ggapp5 - Sensation I Introduction 1 Sensation Process that...

Info iconThis preview shows pages 1–3. Sign up to view the full content.

View Full Document Right Arrow Icon
Sensation I. Introduction 1. Sensation - Process that helps us to detect physical energy from the environment and encode it as neural signals 2. Perception – a process where we select, organize and interpret our sensations 3. Bottom-up processing - sensory analysis at the entry level 4. top-down processing - constructing perceptions drawing both on sensations coming bottom-up to the brain and on our experience and expectations 5. prosopagnosia – losing a temporal lobe area essential to recognizing faces II. Sensing the world: Some Basic Principles A. Thresholds 1. psychophysics - the study of relationships between the physical characteristics of stimuli, such as their intensity, and our psychological experience of them 2. Absolute thresholds 3. Awareness of faint stimuli 4. The minimum stimulation necessary to detect a particular stimulus (light, sound, pressure, taste, odor) 5. signal detection theory – predicts when we will detect weak signals, measured as our ratio of “hits” to “false alarms” 6. absolute thresholds vary 7. different people respond differently to different stimuli based on experience, expectation, motivation and alertness 8. subliminal stimulation 9. below one’s absolute threshold for conscious awareness 10. most people do perceive such stimuli 11. does not effect one’s belief in them, although 12. difference threshold 13. the minimum difference between two stimuli required for detection 50 percent of the time 14. aka the just noticeable difference 15. difference threshold increases with the magnitude of the stimulus 16. Weber’s law - the principle that, to be perceived as different, two stimuli must differ by a constant minimum percentage 17. Weber’s principle - our thresholds for detecting differences are a roughly constant proportion of the size of the original stimulus B. Sensory Adaptations our diminishing sensitivity to an unchanging stimulus if our eyes were not constantly in motion, the stimulus would fade and we would see nothing II. Vision 1. Transduction – the process by which our sensory systems convert stimulus into neural messages 2. The Stimulus Input : Light Energy 3. wavelength - the distance from one wave peak to the next 4. hue – the amount of energy in light waves (determined by wave’s amplitude, or height) A. The Eye 1. light enters through the cornea 2. passes through the pupil - the adjustable opening in the center of the eye through which light enters 3. iris – a color muscle surrounding the pupil, that regulates the amount of light entering the eye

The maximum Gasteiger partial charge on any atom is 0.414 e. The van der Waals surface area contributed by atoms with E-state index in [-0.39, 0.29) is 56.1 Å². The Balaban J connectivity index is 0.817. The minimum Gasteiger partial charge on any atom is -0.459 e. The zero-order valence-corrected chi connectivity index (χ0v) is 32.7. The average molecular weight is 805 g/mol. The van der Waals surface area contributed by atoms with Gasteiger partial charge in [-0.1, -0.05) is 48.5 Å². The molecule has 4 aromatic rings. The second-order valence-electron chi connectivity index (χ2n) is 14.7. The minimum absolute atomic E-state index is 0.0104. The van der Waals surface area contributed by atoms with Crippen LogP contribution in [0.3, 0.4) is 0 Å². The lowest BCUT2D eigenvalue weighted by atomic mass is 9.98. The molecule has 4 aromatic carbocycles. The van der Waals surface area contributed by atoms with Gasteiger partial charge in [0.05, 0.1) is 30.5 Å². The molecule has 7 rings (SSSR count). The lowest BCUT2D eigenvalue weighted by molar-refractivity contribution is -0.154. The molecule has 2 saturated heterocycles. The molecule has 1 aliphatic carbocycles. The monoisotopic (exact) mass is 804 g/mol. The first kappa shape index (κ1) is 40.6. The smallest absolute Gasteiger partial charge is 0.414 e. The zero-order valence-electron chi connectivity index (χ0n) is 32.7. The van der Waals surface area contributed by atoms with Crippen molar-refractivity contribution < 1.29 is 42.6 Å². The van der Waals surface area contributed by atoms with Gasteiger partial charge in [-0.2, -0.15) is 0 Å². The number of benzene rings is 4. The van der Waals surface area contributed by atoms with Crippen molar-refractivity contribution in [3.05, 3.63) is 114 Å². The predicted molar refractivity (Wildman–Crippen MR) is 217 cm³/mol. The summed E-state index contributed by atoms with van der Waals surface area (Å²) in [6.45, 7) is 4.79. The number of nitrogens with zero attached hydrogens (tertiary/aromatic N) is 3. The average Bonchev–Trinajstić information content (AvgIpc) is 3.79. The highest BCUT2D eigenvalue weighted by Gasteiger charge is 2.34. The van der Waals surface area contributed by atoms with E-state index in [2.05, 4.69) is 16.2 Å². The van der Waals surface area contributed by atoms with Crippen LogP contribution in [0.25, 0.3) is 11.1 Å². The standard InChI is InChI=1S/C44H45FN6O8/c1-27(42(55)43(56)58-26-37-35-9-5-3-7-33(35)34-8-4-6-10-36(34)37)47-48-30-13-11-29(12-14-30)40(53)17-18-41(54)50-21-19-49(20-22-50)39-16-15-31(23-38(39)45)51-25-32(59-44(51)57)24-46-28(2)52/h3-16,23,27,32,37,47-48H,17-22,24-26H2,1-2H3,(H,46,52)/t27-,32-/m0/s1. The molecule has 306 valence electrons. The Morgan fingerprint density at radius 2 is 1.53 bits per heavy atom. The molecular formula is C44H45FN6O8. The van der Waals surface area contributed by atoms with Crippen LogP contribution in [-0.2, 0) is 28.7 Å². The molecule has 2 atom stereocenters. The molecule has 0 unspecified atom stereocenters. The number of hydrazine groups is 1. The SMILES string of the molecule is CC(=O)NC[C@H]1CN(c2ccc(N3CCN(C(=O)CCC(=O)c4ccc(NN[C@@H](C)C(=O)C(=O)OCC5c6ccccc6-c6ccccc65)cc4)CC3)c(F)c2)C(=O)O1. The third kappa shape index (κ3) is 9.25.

Background image of page 1

Info iconThis preview has intentionally blurred sections. Sign up to view the full version.

View Full Document Right Arrow Icon
4. lens - behind the pupil – focuses the incoming rays into an image on the eye’s light-sensitive back surface 5. accommodation – process which changes light’s curvature 6. retina – the eyeball’s light sensitive surface on which rays focus 7. acuity - sharpness of vision is affected by small distortions in the shape of the eye 8. nearsightedness – a condition in which nearby objects are seen more clearly than distant objects
Background image of page 2
Image of page 3
This is the end of the preview. Sign up to access the rest of the document.

{[ snackBarMessage ]}

Page1 / 6

ggapp5 - Sensation I Introduction 1 Sensation Process that...

This preview shows document pages 1 - 3. Sign up to view the full document.

View Full Document Right Arrow Icon
Ask a homework question - tutors are online